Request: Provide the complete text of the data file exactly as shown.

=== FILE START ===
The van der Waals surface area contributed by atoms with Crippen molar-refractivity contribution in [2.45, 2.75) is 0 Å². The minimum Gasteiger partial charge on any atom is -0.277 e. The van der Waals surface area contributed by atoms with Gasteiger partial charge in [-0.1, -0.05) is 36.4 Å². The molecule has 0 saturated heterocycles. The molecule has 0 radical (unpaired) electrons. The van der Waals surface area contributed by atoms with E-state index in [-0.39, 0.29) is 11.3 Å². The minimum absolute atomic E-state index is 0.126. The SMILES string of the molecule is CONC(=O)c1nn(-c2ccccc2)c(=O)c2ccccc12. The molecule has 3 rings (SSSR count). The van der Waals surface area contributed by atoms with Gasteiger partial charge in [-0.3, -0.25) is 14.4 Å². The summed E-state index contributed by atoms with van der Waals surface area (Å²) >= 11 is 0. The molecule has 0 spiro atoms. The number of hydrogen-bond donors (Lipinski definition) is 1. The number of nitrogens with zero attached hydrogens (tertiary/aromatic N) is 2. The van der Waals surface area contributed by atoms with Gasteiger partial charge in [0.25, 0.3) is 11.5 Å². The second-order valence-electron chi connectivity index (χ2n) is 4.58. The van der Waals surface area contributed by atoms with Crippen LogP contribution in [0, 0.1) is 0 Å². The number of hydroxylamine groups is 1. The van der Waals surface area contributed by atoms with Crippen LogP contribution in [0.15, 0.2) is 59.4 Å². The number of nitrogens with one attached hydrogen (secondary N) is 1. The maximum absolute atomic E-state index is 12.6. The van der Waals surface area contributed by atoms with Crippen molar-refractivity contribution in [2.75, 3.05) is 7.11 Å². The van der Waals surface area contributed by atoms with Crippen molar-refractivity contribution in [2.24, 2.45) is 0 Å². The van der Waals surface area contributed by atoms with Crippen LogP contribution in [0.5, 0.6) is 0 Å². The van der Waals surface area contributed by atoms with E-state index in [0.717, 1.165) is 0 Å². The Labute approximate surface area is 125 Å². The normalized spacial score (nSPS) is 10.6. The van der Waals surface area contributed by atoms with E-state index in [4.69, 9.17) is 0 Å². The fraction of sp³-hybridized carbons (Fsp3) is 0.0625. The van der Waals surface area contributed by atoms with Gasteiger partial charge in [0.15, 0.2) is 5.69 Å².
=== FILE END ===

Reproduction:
The van der Waals surface area contributed by atoms with Crippen molar-refractivity contribution in [2.45, 2.75) is 0 Å². The minimum Gasteiger partial charge on any atom is -0.277 e. The van der Waals surface area contributed by atoms with Gasteiger partial charge in [-0.1, -0.05) is 36.4 Å². The molecule has 0 saturated heterocycles. The molecule has 0 radical (unpaired) electrons. The van der Waals surface area contributed by atoms with E-state index in [-0.39, 0.29) is 11.3 Å². The minimum absolute atomic E-state index is 0.126. The SMILES string of the molecule is CONC(=O)c1nn(-c2ccccc2)c(=O)c2ccccc12. The molecule has 3 rings (SSSR count). The van der Waals surface area contributed by atoms with Gasteiger partial charge in [-0.3, -0.25) is 14.4 Å². The summed E-state index contributed by atoms with van der Waals surface area (Å²) >= 11 is 0. The molecule has 0 spiro atoms. The number of hydrogen-bond donors (Lipinski definition) is 1. The number of nitrogens with zero attached hydrogens (tertiary/aromatic N) is 2. The van der Waals surface area contributed by atoms with Gasteiger partial charge in [0.25, 0.3) is 11.5 Å². The second-order valence-electron chi connectivity index (χ2n) is 4.58. The van der Waals surface area contributed by atoms with Crippen LogP contribution in [0, 0.1) is 0 Å². The number of hydroxylamine groups is 1. The van der Waals surface area contributed by atoms with Crippen LogP contribution in [0.15, 0.2) is 59.4 Å². The number of nitrogens with one attached hydrogen (secondary N) is 1. The maximum absolute atomic E-state index is 12.6. The van der Waals surface area contributed by atoms with Crippen molar-refractivity contribution in [2.75, 3.05) is 7.11 Å². The van der Waals surface area contributed by atoms with Crippen molar-refractivity contribution in [2.24, 2.45) is 0 Å². The van der Waals surface area contributed by atoms with Crippen LogP contribution in [0.5, 0.6) is 0 Å². The van der Waals surface area contributed by atoms with E-state index in [0.717, 1.165) is 0 Å². The Labute approximate surface area is 125 Å². The normalized spacial score (nSPS) is 10.6. The van der Waals surface area contributed by atoms with E-state index in [4.69, 9.17) is 0 Å². The fraction of sp³-hybridized carbons (Fsp3) is 0.0625. The van der Waals surface area contributed by atoms with Gasteiger partial charge in [0.15, 0.2) is 5.69 Å².